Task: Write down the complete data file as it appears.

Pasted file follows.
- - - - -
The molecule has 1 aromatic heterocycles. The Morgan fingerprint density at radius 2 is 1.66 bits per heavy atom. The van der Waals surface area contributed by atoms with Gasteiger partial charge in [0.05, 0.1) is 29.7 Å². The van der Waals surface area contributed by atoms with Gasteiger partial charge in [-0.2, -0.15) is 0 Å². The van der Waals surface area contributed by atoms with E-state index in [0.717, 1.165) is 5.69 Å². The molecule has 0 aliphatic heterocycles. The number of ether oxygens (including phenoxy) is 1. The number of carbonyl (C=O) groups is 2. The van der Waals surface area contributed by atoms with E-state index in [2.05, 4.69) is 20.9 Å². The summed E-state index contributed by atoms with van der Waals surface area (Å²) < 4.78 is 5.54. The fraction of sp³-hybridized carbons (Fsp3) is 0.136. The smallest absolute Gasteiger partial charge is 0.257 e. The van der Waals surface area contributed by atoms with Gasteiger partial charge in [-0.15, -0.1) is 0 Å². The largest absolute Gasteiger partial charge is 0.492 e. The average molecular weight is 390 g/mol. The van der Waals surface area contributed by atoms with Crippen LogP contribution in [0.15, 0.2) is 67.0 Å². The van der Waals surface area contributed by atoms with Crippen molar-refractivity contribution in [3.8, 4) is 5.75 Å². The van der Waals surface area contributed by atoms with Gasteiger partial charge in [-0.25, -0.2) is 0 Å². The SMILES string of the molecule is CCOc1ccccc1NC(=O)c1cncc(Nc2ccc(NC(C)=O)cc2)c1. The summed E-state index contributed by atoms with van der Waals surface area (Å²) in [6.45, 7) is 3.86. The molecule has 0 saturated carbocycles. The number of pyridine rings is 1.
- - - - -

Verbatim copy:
The molecule has 1 aromatic heterocycles. The Morgan fingerprint density at radius 2 is 1.66 bits per heavy atom. The van der Waals surface area contributed by atoms with Gasteiger partial charge in [0.05, 0.1) is 29.7 Å². The van der Waals surface area contributed by atoms with Gasteiger partial charge in [-0.2, -0.15) is 0 Å². The van der Waals surface area contributed by atoms with E-state index in [0.717, 1.165) is 5.69 Å². The molecule has 0 aliphatic heterocycles. The number of ether oxygens (including phenoxy) is 1. The number of carbonyl (C=O) groups is 2. The van der Waals surface area contributed by atoms with E-state index in [2.05, 4.69) is 20.9 Å². The summed E-state index contributed by atoms with van der Waals surface area (Å²) < 4.78 is 5.54. The fraction of sp³-hybridized carbons (Fsp3) is 0.136. The smallest absolute Gasteiger partial charge is 0.257 e. The van der Waals surface area contributed by atoms with Gasteiger partial charge in [-0.15, -0.1) is 0 Å². The largest absolute Gasteiger partial charge is 0.492 e. The average molecular weight is 390 g/mol. The van der Waals surface area contributed by atoms with Crippen LogP contribution in [0.15, 0.2) is 67.0 Å². The van der Waals surface area contributed by atoms with Crippen molar-refractivity contribution in [3.8, 4) is 5.75 Å². The van der Waals surface area contributed by atoms with Gasteiger partial charge in [-0.25, -0.2) is 0 Å². The SMILES string of the molecule is CCOc1ccccc1NC(=O)c1cncc(Nc2ccc(NC(C)=O)cc2)c1. The summed E-state index contributed by atoms with van der Waals surface area (Å²) in [6.45, 7) is 3.86. The molecule has 0 saturated carbocycles. The number of pyridine rings is 1.